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Napoleon's Wine Cooler

This circular and ebonised wine cooler was made by George Bullock for Napoléon while in exile on St Helena. The inside is lined with lead and is compartmentalised for wine bottles.

Wine coolers started out as cellarets, tubs made from stone, marble, metal or earthenware. Their origins date back to the 16th century. Cellarets became fashionable in the 18th century when the English upper classes began to consume large amounts of wine, and therefore required an item of furniture to accommodate the storing, chilling and serving of wine.

Wine consumption in the 19th century became directly related to how wealthy a person was: the more money they had, the more wine they drank. Often wine coolers were on casters to easily transport the wine from room to room.

The inscription on the wine cooler reads ‘This wine cooler was used by the Emperor Napoleon at Longwood on the Island of St Helena, 1815-1821’. It was gifted to the museum in 1944.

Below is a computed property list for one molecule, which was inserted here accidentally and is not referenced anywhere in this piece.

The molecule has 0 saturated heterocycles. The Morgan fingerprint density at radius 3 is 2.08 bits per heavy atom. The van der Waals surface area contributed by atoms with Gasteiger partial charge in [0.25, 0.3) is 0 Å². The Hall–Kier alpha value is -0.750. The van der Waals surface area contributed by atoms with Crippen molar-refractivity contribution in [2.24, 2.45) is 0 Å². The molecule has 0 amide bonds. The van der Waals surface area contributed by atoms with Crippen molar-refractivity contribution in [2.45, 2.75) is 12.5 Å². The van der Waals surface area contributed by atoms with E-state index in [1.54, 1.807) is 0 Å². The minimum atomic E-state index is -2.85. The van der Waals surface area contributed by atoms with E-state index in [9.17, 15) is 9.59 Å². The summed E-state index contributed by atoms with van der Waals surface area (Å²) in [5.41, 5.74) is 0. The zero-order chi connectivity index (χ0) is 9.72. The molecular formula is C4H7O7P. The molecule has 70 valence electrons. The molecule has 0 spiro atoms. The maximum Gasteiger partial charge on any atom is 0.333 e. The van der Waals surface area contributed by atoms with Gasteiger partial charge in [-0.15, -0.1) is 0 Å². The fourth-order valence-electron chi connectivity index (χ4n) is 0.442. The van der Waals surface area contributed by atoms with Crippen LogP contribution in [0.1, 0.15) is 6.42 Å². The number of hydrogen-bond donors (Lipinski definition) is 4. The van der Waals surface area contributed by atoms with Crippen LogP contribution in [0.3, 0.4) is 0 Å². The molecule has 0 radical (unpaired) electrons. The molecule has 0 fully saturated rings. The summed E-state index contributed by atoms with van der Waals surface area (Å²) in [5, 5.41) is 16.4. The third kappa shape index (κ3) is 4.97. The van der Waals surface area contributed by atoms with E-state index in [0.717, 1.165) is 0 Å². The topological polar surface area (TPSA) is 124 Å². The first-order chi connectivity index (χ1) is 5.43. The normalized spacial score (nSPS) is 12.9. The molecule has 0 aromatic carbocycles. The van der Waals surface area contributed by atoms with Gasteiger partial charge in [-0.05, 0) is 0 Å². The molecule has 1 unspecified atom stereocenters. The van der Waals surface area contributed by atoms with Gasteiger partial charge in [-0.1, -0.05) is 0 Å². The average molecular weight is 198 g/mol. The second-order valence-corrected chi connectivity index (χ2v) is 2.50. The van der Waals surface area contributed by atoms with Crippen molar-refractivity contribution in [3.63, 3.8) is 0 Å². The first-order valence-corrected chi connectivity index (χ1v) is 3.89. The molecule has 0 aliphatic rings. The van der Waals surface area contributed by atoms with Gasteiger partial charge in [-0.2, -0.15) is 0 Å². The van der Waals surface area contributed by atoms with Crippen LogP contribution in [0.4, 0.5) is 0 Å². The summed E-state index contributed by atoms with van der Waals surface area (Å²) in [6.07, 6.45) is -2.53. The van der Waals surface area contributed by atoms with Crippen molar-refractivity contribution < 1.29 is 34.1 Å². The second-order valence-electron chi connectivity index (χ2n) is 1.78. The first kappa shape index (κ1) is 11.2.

Also on this room is an octagonal walnut table, inscribed with ‘Napoleon, Longwood, 1821, St Helena’. Much of the furniture in Longwood House, Napoléon’s abode while in exile, was made by George Bullock (1777-1818), a successful Regency sculptor, designer and cabinet maker. He received commissions, among others, from Queen Charlotte, Sir Walter Scott and the Government. This item is specifically listed in the 1908 Deed of Gift between Merton, Annie and the Borough of Bournemouth. At that time, it was located in the Morning Room.

Wood and metal
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Image and text © Russell-Cotes Art Gallery and Museum, 2021

Where you'll find this

Russell-Cotes Art Gallery & Museum